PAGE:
After months of intense controversy plaguing the Miss America Organization (MAO), Gretchen Carlson, Miss America 1989 and chairman of MAO, announced last week that the pageant will cease judging contestants on their physical appearance.
While this change is groundbreaking, the fact is that pageant has grappled with this issue before. During the 1995 pageant, officials invited viewers to phone in and decide whether to maintain or abolish the swimsuit competition. The vote ended with 80 percent of callers in favor of preserving the swimsuit competition.
The Miss America pageant has always been a hotbed of transformation. From its inception in 1921 to the present, the 97-year-old competition has earned the admiration of many and intense ire from others.
During the first decade of the pageant, scandals and dysfunction were as commonplace as the common cold. After 1928, the pageant was discontinued until 1933 because some Atlantic City community leaders felt the contest gave the city a bad image.
Despite its renewal in the 1930s, the contest was still plagued with an unsavory image. In 1935, the pageant hired Lenora Slaughter, a Southern white woman with years of experience in public relations, in an effort to salvage and promote an image that would be crucial for the pageant if it were to have any long-term success.
The pageant was not without flaws. It was Slaughter who, in 1937, added the controversial clause that contestants must be of good health and of the white race. Years later, when asked about this issue, Slaughter denied remembering implementing such a policy.
By the mid-1960s, as the nation was in the midst of social upheaval, the pageant found itself mired in several controversies. Most notably was the 1968 protest on the Atlantic City Boardwalk, where more than 200 feminists led by 27-year-old Robin Morgan, who would later serve as editor of Ms. Magazine, chanted slogans, threw curlers and girdles in trash cans, crowned a sheep, and voiced their opposition to what they saw as rampant sexism in regards to the pageant.
As the civil rights movement gained momentum, organizations targeted the pageant, urging it to voice its commitment to increasing minority participation.
In 1970, Cheryl Brown, Miss Iowa, became the first black woman to compete in the national pageant. Throughout the 1970s and 1980s, a number of black women and other women of color participated at the national level and several were finalists or won the crown. During the September 1983 pageant, Vanessa Williams and Suzette Charles shattered another barrier and made history as they emerged as Miss America 1984 and first runner-up, respectively. Women of color continued to win the top honor, including Angela Perez Baraquia, an Asian woman from Hawaii, in 2001, and Nina Davaluri, who is of East Indian heritage, in 2013.
These women, along with other contestants of color, faced racism and hatred from pageant fans who were resentful that a nonwhite woman was chosen as the representative of American beauty and womanhood.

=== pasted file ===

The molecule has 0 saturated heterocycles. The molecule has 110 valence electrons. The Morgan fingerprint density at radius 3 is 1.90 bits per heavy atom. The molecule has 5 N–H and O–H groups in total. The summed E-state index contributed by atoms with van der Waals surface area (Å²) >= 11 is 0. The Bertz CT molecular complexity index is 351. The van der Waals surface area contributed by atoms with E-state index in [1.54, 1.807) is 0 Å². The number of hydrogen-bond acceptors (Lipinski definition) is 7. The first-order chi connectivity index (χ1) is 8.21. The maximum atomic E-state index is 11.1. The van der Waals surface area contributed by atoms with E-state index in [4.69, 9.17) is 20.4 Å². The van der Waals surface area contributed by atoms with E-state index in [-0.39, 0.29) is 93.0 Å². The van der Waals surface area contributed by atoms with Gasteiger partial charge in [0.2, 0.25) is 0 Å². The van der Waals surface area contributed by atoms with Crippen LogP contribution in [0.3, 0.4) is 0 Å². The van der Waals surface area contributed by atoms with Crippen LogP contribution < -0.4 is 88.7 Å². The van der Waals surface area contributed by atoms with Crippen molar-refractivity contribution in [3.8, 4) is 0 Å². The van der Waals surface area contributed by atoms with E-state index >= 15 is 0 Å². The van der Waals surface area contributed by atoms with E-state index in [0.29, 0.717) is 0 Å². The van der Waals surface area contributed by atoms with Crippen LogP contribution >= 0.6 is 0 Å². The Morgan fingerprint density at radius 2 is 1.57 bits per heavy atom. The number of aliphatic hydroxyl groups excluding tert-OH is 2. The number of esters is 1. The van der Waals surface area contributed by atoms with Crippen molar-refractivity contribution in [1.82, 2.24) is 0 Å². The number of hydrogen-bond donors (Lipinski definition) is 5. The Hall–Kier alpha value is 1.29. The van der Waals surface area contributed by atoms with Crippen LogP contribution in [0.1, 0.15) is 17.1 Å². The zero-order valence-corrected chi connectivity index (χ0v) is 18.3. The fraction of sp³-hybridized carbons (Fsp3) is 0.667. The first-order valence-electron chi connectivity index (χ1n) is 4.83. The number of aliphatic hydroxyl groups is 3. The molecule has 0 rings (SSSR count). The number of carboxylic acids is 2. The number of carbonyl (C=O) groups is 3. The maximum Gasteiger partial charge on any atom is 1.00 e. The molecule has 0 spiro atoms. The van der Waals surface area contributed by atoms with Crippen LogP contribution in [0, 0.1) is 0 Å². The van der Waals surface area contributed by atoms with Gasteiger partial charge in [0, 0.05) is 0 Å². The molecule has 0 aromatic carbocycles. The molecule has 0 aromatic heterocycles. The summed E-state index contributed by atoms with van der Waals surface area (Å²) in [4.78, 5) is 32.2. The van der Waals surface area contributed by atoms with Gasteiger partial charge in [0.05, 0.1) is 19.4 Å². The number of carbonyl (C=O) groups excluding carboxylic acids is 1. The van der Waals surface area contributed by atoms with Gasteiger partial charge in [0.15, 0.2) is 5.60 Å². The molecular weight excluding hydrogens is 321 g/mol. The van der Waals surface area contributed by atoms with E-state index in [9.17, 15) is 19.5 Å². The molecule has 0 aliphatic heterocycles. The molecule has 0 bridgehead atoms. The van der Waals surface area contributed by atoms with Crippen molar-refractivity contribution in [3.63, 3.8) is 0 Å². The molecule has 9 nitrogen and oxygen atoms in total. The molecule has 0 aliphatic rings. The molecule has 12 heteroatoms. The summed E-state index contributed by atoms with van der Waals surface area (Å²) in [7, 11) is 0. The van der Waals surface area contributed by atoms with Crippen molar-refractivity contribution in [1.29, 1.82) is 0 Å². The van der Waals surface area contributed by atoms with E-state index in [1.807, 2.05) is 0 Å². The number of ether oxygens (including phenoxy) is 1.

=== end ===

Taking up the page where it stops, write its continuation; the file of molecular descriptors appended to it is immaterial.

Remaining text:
The pageant’s transformative nature continued into the 1990s, as pageant officials required all contestants to adopt a personal platform. Debbye Turner, the pageant’s third black winner, was the first contestant to address her platform (intergenerational programs) during her reign. Some platforms drew minimal attention. Others raised eyebrows and occasional ire from certain segments of the public. In fact, during the 1990s, there were a number of Miss Americas who had controversial platforms and held contrarian positions and still won the crown.
Miss America 1993, Leanza Cornett, adopted AIDS awareness as her platform. This raised the blood pressure of the largely center/right-leaning pageant crowd. Her successor, Kimberly Aiken, Miss America 1994, took on the plight of the homeless for her cause. Kate Shindle, Miss America 1998, touted safe sex and condom distribution in public schools as her platform. All of these topics were viewed as controversial for their time.
More recently, Laura Kaeppeler, Miss America 2012, touted mentoring children of incarcerated parents. While Kaeppeler’s platform might not be seen as controversial as some of the aforementioned examples, it was a topic that a Miss America contestant would not have have touched in previous decades.
In another recent first for the pageant: Miss Missouri Erin O’Flaherty made headlines in 2016 when she became the first openly lesbian contestant to compete for the crown.
Such events demonstrate how the pageant, its new board members, certain judges, and specific quarters of our society have transformed despite the rigid viewpoints of certain people who have decided to remain latched to outdated beliefs despite the fact that society has rapidly evolved all around them.
The Miss America Organization has always taken steps to evolve. The recent decision to ban bathing suits demonstrates that the organization is looking to move forward into the 21st century. Such a progressive stance is to be lauded and applauded.
Elwood Watson, Ph.D., is a professor of history, African American studies, and gender studies at East Tennessee State University. He is the coauthor of “There She Is, Miss America: The Politics of Sex, Beauty and Race in America’s Most Famous Pageant.”